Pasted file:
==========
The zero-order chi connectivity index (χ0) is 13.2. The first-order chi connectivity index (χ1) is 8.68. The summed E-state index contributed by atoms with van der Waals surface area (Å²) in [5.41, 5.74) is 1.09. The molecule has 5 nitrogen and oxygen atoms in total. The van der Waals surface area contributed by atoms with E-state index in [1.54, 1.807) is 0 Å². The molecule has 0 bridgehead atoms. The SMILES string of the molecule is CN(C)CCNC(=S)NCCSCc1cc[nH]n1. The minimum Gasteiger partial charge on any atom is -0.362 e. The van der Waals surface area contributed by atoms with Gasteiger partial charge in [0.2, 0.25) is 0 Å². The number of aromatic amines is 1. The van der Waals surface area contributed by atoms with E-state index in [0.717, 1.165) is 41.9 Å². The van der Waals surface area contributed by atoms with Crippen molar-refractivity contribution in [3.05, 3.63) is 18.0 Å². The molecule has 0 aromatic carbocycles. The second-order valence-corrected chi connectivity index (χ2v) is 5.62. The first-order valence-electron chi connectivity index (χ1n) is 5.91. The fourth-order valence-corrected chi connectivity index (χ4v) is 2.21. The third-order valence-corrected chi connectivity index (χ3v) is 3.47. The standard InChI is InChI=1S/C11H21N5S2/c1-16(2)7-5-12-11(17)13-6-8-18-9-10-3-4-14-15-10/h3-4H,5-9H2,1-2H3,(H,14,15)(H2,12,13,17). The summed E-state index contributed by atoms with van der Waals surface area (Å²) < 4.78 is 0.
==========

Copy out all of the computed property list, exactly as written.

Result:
The zero-order chi connectivity index (χ0) is 13.2. The first-order chi connectivity index (χ1) is 8.68. The summed E-state index contributed by atoms with van der Waals surface area (Å²) in [5.41, 5.74) is 1.09. The molecule has 5 nitrogen and oxygen atoms in total. The van der Waals surface area contributed by atoms with E-state index in [1.54, 1.807) is 0 Å². The molecule has 0 bridgehead atoms. The SMILES string of the molecule is CN(C)CCNC(=S)NCCSCc1cc[nH]n1. The minimum Gasteiger partial charge on any atom is -0.362 e. The van der Waals surface area contributed by atoms with Gasteiger partial charge in [0.2, 0.25) is 0 Å². The number of aromatic amines is 1. The van der Waals surface area contributed by atoms with E-state index in [0.717, 1.165) is 41.9 Å². The van der Waals surface area contributed by atoms with Crippen molar-refractivity contribution in [3.05, 3.63) is 18.0 Å². The molecule has 0 aromatic carbocycles. The second-order valence-corrected chi connectivity index (χ2v) is 5.62. The first-order valence-electron chi connectivity index (χ1n) is 5.91. The fourth-order valence-corrected chi connectivity index (χ4v) is 2.21. The third-order valence-corrected chi connectivity index (χ3v) is 3.47. The standard InChI is InChI=1S/C11H21N5S2/c1-16(2)7-5-12-11(17)13-6-8-18-9-10-3-4-14-15-10/h3-4H,5-9H2,1-2H3,(H,14,15)(H2,12,13,17). The summed E-state index contributed by atoms with van der Waals surface area (Å²) < 4.78 is 0.